Lebanon PM launches attack against his government’s opponents

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Lebanese soldiers clash with anti-government protesters in the northern port city of Tripoli on Saturday. (AFP)
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Former Lebanese Prime Minister Saad Hariri talks to one of the owners of damaged shops. (Supplied)
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Former Lebanese Prime Minister Saad Hariri inspects damaged shops. (Supplied)
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Updated 14 June 2020

Lebanon PM launches attack against his government’s opponents

  • Riots in Beirut and Tripoli rapped as Hariri warns: ‘Do not force people to defend themselves’

BEIRUT: Prime Minister Hassan Diab responded to his government’s political opponents in a tough speech addressing the Lebanese on Saturday night.

As the protests continued and clashes between demonstrators and security forces in the city of Tripoli caused injuries, Diab spoke of “a programmed campaign organized by parties known by name and method of thinking that are not deterred from using any method to shatter the image of others.”
Diab said that his government “has a high percentage of citizens’ confidence, which has disturbed many of those who bet on its failure, and some have tried to invest without any national deterrent by pumping lies and rumors, to prevent the government from removing the rubble under which the secrets of corruption disappear.”

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“Know that we have found many keys from that black structure. There is a lot to discover soon with documents and facts, and this structure will fall on those who hide in its corners,” he said.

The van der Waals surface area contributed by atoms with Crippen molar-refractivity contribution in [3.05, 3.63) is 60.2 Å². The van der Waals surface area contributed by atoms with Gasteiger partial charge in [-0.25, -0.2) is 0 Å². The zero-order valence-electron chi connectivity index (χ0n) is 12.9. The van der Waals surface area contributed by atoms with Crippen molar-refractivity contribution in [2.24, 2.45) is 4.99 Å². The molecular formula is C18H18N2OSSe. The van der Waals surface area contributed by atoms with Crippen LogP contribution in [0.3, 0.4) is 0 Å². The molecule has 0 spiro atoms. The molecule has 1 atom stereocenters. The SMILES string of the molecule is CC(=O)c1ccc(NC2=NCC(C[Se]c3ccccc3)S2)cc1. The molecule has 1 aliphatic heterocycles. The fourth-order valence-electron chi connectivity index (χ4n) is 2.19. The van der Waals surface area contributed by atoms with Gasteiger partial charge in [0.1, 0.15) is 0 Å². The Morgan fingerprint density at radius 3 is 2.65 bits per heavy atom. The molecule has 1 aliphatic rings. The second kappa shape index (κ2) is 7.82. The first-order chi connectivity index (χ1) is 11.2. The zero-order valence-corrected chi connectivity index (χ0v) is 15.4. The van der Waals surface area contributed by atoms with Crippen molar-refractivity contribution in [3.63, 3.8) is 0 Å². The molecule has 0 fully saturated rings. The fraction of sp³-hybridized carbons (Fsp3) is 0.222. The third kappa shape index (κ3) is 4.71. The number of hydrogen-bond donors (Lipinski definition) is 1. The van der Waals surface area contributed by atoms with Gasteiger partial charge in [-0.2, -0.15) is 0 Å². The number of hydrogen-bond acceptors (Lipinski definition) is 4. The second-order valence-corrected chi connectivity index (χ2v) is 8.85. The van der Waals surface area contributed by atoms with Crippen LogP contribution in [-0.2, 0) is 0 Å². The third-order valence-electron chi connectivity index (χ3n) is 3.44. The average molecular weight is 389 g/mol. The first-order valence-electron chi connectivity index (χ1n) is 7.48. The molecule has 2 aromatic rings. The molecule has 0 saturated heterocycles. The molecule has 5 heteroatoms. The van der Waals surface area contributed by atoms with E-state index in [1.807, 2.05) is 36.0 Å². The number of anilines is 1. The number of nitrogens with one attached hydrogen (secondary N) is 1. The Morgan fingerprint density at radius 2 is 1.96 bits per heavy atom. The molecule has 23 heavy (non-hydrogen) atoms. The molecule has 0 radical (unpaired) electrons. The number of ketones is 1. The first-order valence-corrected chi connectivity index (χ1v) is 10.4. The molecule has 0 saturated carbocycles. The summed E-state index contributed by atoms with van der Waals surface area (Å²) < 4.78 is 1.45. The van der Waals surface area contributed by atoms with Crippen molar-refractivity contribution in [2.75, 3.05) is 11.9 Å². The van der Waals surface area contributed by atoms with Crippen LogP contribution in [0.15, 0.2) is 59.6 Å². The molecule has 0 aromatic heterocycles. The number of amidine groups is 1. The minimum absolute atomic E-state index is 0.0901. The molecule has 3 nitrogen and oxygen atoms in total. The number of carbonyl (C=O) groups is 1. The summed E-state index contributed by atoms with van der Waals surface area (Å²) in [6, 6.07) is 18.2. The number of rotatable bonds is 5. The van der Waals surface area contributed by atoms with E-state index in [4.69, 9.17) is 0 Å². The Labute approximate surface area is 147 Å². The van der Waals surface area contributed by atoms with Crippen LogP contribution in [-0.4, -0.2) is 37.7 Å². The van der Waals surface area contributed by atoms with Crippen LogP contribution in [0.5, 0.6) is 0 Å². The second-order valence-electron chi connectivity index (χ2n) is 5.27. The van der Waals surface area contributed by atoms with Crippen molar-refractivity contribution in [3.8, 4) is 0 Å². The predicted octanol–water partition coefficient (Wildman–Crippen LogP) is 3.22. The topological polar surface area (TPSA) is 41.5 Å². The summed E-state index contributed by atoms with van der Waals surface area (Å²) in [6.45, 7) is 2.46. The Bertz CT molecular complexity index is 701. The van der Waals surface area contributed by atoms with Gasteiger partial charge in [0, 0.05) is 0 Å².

Diab said that “the coup attempt fell and all secret and public meetings and orders of internal and joint operations to stop discovering of corruption failed too.”
“They revealed that people’s lives do not concern them and that their aim is to protect themselves.”
Diab said that “the state is not bankrupt, there is financial stumbling, but the country is rich in citizens and its resources.”

Addressing the people, he said: “Your rights are reserved with the banks and the Bank of Lebanon and the state is the guarantor.”
“There are those who want to go back to before Oct. 17 (the date of protests against the Saad Hariri government) and turn the clock back.”
Diab spoke of “political barriers that stand in the way of his government, but change is definitely coming.”
He said that “the state oppresses its children and youth and deprives them of their rights.”
“When the state weakens, the gangs are strengthened, and when the state retreats, small states appear, and when stability shakes, civil peace collapses, and when accountability stops, corruption prevails,” he said.
“The judiciary does not need to be instructed to move. We insist that the judiciary be independent and impartial. The confrontation is difficult, and I call on the Lebanese to be more patient because the battle with corruption is very fierce, because the corrupt will not give up so easily,” the prime minister said.
Diab said that “opening the airport on July 1 will allow us to restore part of the economic cycle, but what is happening today will increase suffering, and I call on the Lebanese to refrain from distorting the protests in order to cross the ordeal and protect Lebanon.”